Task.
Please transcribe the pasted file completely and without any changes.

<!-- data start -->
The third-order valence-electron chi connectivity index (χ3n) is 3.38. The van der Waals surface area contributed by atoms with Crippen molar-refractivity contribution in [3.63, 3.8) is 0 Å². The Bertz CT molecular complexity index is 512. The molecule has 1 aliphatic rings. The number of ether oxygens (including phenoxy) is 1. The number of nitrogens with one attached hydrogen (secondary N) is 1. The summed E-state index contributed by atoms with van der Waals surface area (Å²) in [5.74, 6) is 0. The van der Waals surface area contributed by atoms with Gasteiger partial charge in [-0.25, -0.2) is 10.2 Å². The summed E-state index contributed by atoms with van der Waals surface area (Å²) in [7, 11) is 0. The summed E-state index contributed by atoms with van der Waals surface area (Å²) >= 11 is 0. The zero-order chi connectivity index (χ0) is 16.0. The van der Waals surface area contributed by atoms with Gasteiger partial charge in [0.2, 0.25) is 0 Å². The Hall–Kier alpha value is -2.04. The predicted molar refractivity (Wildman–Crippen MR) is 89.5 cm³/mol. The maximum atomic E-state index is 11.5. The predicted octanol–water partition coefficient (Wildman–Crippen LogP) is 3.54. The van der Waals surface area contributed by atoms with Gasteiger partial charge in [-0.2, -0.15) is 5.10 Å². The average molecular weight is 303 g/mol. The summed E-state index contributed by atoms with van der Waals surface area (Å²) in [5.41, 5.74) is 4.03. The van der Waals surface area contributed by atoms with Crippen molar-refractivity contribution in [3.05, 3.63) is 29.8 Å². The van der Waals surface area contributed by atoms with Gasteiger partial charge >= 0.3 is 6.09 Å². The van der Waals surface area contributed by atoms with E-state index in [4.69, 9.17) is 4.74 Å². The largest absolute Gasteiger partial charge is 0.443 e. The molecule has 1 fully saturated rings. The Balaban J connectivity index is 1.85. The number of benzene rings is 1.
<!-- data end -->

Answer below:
The third-order valence-electron chi connectivity index (χ3n) is 3.38. The van der Waals surface area contributed by atoms with Crippen molar-refractivity contribution in [3.63, 3.8) is 0 Å². The Bertz CT molecular complexity index is 512. The molecule has 1 aliphatic rings. The number of ether oxygens (including phenoxy) is 1. The number of nitrogens with one attached hydrogen (secondary N) is 1. The summed E-state index contributed by atoms with van der Waals surface area (Å²) in [5.74, 6) is 0. The van der Waals surface area contributed by atoms with Gasteiger partial charge in [-0.25, -0.2) is 10.2 Å². The summed E-state index contributed by atoms with van der Waals surface area (Å²) in [7, 11) is 0. The summed E-state index contributed by atoms with van der Waals surface area (Å²) >= 11 is 0. The zero-order chi connectivity index (χ0) is 16.0. The van der Waals surface area contributed by atoms with Gasteiger partial charge in [0.2, 0.25) is 0 Å². The Hall–Kier alpha value is -2.04. The predicted molar refractivity (Wildman–Crippen MR) is 89.5 cm³/mol. The maximum atomic E-state index is 11.5. The predicted octanol–water partition coefficient (Wildman–Crippen LogP) is 3.54. The van der Waals surface area contributed by atoms with Gasteiger partial charge in [-0.2, -0.15) is 5.10 Å². The average molecular weight is 303 g/mol. The summed E-state index contributed by atoms with van der Waals surface area (Å²) in [5.41, 5.74) is 4.03. The van der Waals surface area contributed by atoms with Crippen molar-refractivity contribution in [3.05, 3.63) is 29.8 Å². The van der Waals surface area contributed by atoms with Gasteiger partial charge >= 0.3 is 6.09 Å². The van der Waals surface area contributed by atoms with E-state index in [4.69, 9.17) is 4.74 Å². The largest absolute Gasteiger partial charge is 0.443 e. The molecule has 1 fully saturated rings. The Balaban J connectivity index is 1.85. The number of benzene rings is 1.